The new Old People

Posted in Uncategorized by Sean Holton on September 8, 2009
U.S. Rep. John Dingell, D-Mich, (b. 1926) is confronted at lectern by a younger Old Guy

U.S. Rep. John Dingell, D-Mich, age 83, is confronted by younger Old Guy Mike Sola, age 64.

Something that’s been lost in the current debate over health-care reform is what I see as a qualitative change in our expectations about the public behavior of Old People.

The accompanying photo is a screen grab from FoxNews from a confrontation at a town hall in Michigan held by U.S. Rep. John Dingell. I think it perfectly encapsulates what I’m thinking about how Old People have changed so much.

Dingell is the old guy behind the lectern. He was born in 1926 and is now 83 years old. The old guy in the blue, short-sleeved shirt is Mike Sola. According to news reports, Sola is 64 years old — meaning he was born sometime around 1945. During the meeting, he wheeled his cerebral-palsy-stricken son right up to the front of the room to shout down everyone else, confront Dingell and demand answers to questions about how health-care reform would specifically affect his son’s coverage. Sola got away with that kind of behavior largely because of the deference that is implicitly owed to him as “an old guy.” The meeting was disrupted, and after Dingell ordered Sola to go sit back down, the resulting clip achieved YouTube immortality and Sola was predictably cheered by many on the right as a “patriot.”

What’s interesting to me about such confrontations is not so much their substance or who is ‘right’ and who is ‘wrong’ but the fact that they even occur at all. I can’t recall seeing very many people in their 60s act this way in public back when I was a kid. Most of them would have viewed such behavior as silly or beneath their dignity. In fact, even the people at these town halls who are a bit younger than Sola — grownups who appear to be in their 40s and 50s but on their way to being old — have been conducting themselves in ways that seem fairly new and unusual for their age groups. They look almost like hooting and hollering teenagers at some high-school-assembly gone horribly wrong. Yet we seem to indulge this behavior and lend credence to it for no other reason than because lots of these folks are old or getting old. They’re certainly not a bunch of “radical kids.” But what’s up with this behavior? When did all of this become acceptable?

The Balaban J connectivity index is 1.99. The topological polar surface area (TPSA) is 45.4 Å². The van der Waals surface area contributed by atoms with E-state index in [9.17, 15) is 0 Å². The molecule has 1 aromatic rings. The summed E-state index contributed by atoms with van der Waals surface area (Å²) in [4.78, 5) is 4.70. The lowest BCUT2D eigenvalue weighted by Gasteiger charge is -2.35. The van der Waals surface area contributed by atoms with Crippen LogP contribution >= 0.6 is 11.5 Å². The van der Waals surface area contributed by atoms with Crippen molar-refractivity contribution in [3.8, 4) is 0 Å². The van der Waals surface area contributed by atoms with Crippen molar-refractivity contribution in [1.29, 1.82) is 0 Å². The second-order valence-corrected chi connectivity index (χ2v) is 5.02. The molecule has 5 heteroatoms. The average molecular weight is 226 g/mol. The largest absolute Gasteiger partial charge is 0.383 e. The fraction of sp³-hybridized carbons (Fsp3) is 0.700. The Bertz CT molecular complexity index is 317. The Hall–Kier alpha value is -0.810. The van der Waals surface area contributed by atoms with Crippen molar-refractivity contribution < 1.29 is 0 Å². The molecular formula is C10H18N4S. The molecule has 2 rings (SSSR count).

Even more interesting to me is the meaning that is routinely extracted from such uproar by the news media. I think the American media reflexively use video footage of old (and usually white) people such as Sola to convey a quaint-but-imaginary concept of an almost monolithic  “Mom-and-Pop America” from days gone by. In a subliminal way, anyone with gray or white hair, wrinkled skin or stooped shoulders is used on television to represent the ideas of old-fashioned patriotism, traditional American values, honesty, integrity, grassroots wisdom, what have you. And the implication is that if a handful of people like that are so visibly upset, it must be true that the monolithic category they supposedly represent is equally upset, en masse.  And so we are led to believe that there must be something going horribly wrong with This Great Country Of Ours.